As indicated above, to be truly effective as a service delivery model, substantive efforts are required in practical settings to ensure interventions are implemented with fidelity and treatment integrity is evaluated. Nonetheless, despite the importance of treatment integrity, it has historically been overlooked in research and in practice. In the research literature, Detrich (1999) noted that more information is known regarding the effectiveness of interventions than what is known about the integrity of intervention implementation. Only a small percentage of studies have reported measuring implementation and treatment integrity variables (Batsche, 2006; Walker, 2004). For example, in a review of studies published in three major learning disability journals over a 5-year period, Gresham et al. (2000) found that only 18.5% of the articles measured the treatment integrity of academic interventions.
Similarly, Noell and Witt (1996) noted that the science of behavioral consultation has been slow to evolve and that the limited understanding of fidelity issues may have been a contributing factor. Furthermore, few behavioral studies have assessed treatment integrity even though it is one of the most important components in the scientific process of studying behavior change (Gresham, 1989) and has been demonstrated to be correlated with more positive outcomes (Noell et al., 2005).
In practice, there has also been limited attention paid to treatment integrity by educators. Two seminal studies by Flugum and Reschly (1994) and Telzrow, McNamara, and Hollinger (2000) indicated low rates of implementation for various components of the problem-solving process. Flugum and Reschly (1999) reported that out of six quality indices for the problem-solving process, five were implemented with low rates of fidelity (behavioral definition, direct measure/baseline, step-by-step plan, graphing results, and comparing results to baseline data). Interestingly, three quarters of the respondents in this study reported that the intervention was implemented as planned despite over half of the respondents indicating that fewer than half of the quality indices were used, which suggests that the quality with which interventions are implemented varies greatly across practitioners. Telzrow et al. (2000) explained that overall “evidence of treatment integrity was absent or vague” and “below desired standards” (p. 454). Gresham (1989, 2004) has noted that many failures in consultation and interventions probably can be attributed to intervention plans not being implemented with fidelity.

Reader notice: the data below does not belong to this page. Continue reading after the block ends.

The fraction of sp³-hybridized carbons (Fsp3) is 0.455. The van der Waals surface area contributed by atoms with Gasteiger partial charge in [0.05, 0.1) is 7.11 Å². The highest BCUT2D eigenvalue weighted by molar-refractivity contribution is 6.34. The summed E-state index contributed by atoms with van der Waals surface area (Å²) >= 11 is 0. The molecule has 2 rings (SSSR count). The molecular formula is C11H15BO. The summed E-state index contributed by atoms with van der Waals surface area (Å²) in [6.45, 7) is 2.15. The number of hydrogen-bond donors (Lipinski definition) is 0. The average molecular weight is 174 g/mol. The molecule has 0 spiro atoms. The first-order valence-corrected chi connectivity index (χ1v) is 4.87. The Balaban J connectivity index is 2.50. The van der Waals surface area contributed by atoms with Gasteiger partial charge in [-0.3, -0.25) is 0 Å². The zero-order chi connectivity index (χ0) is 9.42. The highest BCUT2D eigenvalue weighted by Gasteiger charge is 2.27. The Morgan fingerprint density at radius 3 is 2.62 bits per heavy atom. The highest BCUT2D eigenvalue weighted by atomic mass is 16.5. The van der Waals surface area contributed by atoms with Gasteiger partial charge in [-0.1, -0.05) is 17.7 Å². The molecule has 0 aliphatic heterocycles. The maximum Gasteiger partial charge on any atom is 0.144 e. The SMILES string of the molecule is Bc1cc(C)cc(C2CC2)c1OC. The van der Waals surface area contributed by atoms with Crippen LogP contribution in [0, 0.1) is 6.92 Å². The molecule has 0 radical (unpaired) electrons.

Some signs that intervention integrity is interfering with the effectiveness of the intervention, and therefore needs to be assessed, include the following: lack of data regarding implementation, lack of progress-monitoring data of outcomes, data indicating the intervention is rarely implemented with integrity, training has not been provided regarding correct implementation, or support has been provided to teachers but the intervention rarely continues to be implemented correctly (Witt, VanDerHeyden, & Gilbertson, 2004).